“There was one student, a friend of mine, who came to the exam as usual. But later we learned that his mother works at a garment factory and had undergone a PCR test for COVID-19,” Chameera*, a 19-year-old Advanced Level (A/Level) student from Negombo who sat for his exam in October, told Roar Media.
“At first, he sat for the exam with us. But a couple of days later, the invigilators came in and took him to a separate room. He was isolated. Other students were somewhat afraid and we still don’t know how it affected him mentally during the exam. We couldn’t talk to him afterwards.”
Commissioner General of Examinations, Sanath Pujitha, told Roar Media that 568 students sat for their G.C.E A/Level Examination — one of the three prominent national examinations in a Sri Lankan school student’s life — at quarantine centres, isolated or at a special exam centre, segregated from their peers. This includes 29 students who had tested positive for the virus, who were allowed to sit for the exam under special conditions at the national Infectious Diseases Hospital (IDH).
Riddled with delays and controversy, this year’s G.C.E A/Level examination was finally held last month amid the growing second outbreak of COVID-19.
The examination, scheduled to be held in August earlier, was postponed due to the spread of COVID-19 and the government’s decision to implement curfew in parts of the country. The exam was postponed twice this year, and according to several students who spoke to Roar Media, the decisions had had an obvious impact on their studies.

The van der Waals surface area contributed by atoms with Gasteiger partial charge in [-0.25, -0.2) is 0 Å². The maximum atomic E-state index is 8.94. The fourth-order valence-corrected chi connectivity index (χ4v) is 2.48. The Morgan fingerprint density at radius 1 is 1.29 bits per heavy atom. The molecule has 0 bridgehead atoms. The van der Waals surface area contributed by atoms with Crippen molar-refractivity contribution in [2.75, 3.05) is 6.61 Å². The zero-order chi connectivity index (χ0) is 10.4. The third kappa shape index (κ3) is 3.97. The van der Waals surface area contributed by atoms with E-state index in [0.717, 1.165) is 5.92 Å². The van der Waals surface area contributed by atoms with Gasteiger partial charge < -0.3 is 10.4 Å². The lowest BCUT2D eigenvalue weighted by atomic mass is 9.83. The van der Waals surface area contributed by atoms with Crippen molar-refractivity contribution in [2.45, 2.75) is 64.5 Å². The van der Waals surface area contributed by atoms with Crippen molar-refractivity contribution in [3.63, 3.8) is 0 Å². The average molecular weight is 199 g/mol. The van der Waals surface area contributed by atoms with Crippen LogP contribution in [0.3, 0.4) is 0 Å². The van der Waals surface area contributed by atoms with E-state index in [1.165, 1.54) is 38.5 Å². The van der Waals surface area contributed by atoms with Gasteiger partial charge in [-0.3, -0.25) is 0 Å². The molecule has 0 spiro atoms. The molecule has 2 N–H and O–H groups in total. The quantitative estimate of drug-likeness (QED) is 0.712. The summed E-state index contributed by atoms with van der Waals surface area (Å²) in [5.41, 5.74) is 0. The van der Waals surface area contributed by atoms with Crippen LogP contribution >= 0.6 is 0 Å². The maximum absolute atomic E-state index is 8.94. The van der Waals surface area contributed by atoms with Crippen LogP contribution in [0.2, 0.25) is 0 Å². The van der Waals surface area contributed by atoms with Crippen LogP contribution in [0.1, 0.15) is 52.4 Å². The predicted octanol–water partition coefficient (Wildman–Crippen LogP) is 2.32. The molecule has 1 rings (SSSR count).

“My biggest concern was that we wouldn’t be able to sit for the exam this year,” Sheruni (19), a commerce student from Colombo, told Roar Media. “There was always the possibility that they [the government] might postpone it again or even worse, that the exams would get postponed halfway through.”
An Exam Delayed
A total of 362,824 candidates registered to sit for the A/Level examination this year. Running for approximately 14 days, the examination is the final step in a student’s schooling career before they begin higher education.
During the first half of 2020, the government, faced with the unprecedented problem of the pandemic, was forced to impose a nationwide lockdown. The extended COVID-19 curfew resulted in closure of schools, tuition classes and study groups, as health authorities made social distancing the primary focus.
As a result, many students were confined to their homes. Classrooms were forced to go online, with teachers, school administration and students having to experiment with digital distance learning/teaching — a first, for most of them.
“Many thought that since we were at home and we were safe that we could study 24/7. But it was actually not the case,” complained Thenuki (19), a political sciences student.
“At the end of the day, we are also human. We can’t study the whole day. It was not about the surroundings, it was about our mentality. We had to study online and our classes were online. We were always stuck at home. It affected us mentally, because we had technical problems. When we had online classes, our WiFi would stop working, our data would get over. Or there would be power cuts. I remember very clearly, the day before my first paper, there was a power cut for four hours. I had to revise my economic tutes in candlelight. It was an unusual and new experience for us.”
For the first time in Sri Lanka, a majority of local schools and educational institutions had to seek out digital solutions due to the nationwide lockdown. This transition from traditional classrooms to online classrooms proved difficult for many. According to mathematics student Aamir (19), online classes did not provide the same experience where one could learn as much as you can while physically present.